# quartile

## Understanding Quartiles in Statistics

Quartiles are statistical measures that divide a dataset into four equal parts, or quarters, based on the values of the data points. They are a form of quantile, which is a broader term that refers to dividing a probability distribution into areas of equal probability. Quartiles are particularly useful for understanding the spread and distribution of a dataset, especially in descriptive statistics and exploratory data analysis.

### Definition of Quartiles

There are three quartiles that divide the data into four sections:

• First Quartile (Q1): Also known as the lower quartile, it is the value that cuts off the first 25% of the data when it is sorted in ascending order. It is the median of the lower half of the dataset.
• Second Quartile (Q2): This is the median of the dataset and cuts the data in half. 50% of the data points are less than or equal to the median, and 50% are greater than or equal to the median.
• Third Quartile (Q3): Known as the upper quartile, it marks the 75th percentile of the data. It is the median of the upper half of the dataset.

The range between the first and third quartiles is known as the interquartile range (IQR). It measures the middle 50% of the data and is a robust measure of the spread or dispersion of the dataset because it is not influenced by outliers or extreme values.

### Calculating Quartiles

To calculate quartiles, the dataset must first be ordered from smallest to largest. The method of calculating quartiles can vary slightly, but a common approach is as follows:

1. Find the median (Q2) of the dataset. If the number of observations is odd, the median is the middle number. If it is even, the median is the average of the two middle numbers.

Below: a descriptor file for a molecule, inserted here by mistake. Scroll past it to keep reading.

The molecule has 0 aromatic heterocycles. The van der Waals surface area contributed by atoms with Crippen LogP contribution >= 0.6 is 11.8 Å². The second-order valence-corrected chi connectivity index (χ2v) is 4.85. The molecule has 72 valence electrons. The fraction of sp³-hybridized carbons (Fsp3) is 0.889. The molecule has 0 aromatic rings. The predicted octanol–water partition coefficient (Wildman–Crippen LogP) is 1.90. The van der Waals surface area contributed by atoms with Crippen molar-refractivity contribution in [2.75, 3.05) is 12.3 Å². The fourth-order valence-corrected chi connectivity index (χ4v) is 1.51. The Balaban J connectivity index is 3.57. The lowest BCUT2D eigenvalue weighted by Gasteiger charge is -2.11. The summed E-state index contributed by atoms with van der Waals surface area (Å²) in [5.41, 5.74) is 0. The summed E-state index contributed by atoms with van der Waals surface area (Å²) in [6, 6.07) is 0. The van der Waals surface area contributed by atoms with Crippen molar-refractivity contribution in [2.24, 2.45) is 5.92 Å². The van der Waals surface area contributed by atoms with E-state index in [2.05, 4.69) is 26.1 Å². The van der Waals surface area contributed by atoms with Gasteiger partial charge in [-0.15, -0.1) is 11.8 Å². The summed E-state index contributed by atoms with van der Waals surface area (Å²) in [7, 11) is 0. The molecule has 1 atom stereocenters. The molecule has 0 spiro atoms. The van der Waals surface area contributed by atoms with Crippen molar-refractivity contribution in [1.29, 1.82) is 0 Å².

2. To find Q1, consider the subset of the dataset that falls below the median. The median of this subset is Q1.
3. Similarly, to find Q3, consider the subset of the dataset that is above the median. The median of this upper subset is Q3.

Some statistical software and methodologies might use different methods for calculating quartiles, especially when dealing with even-numbered datasets or when determining how to handle the median value in the Q1 and Q3 calculations.

### Uses of Quartiles

Quartiles are widely used in fields such as finance, economics, medicine, and engineering for various purposes:

• Describing Data: Quartiles provide a simple way to describe the distribution and central tendency of a dataset.
• Identifying Outliers: By using the IQR, statisticians can identify potential outliers, which are data points that fall below Q1 - 1.5*IQR or above Q3 + 1.5*IQR.
• Comparing Distributions: Quartiles can be used to compare the distributions of different datasets or subgroups within a dataset.
• Summarizing Data: In boxplot visualizations, quartiles are used to summarize the data's spread in a visually intuitive manner.

### Quartiles in Boxplots

One of the most common uses of quartiles is in the creation of boxplots, also known as box-and-whisker plots. A boxplot is a standardized way of displaying the distribution of data based on a five-number summary: minimum, Q1, median (Q2), Q3, and maximum. The "box" shows the IQR, the "whiskers" extend to the smallest and largest values within 1.5*IQR from the quartiles (excluding outliers), and outliers are plotted as individual points.

### Conclusion

Quartiles are fundamental to understanding the distribution of data in statistics. They provide a concise summary of where data points lie in relation to one another and help identify trends, variability, and outliers. Whether used on their own or as part of a boxplot, quartiles are an essential tool for any data analyst or statistician.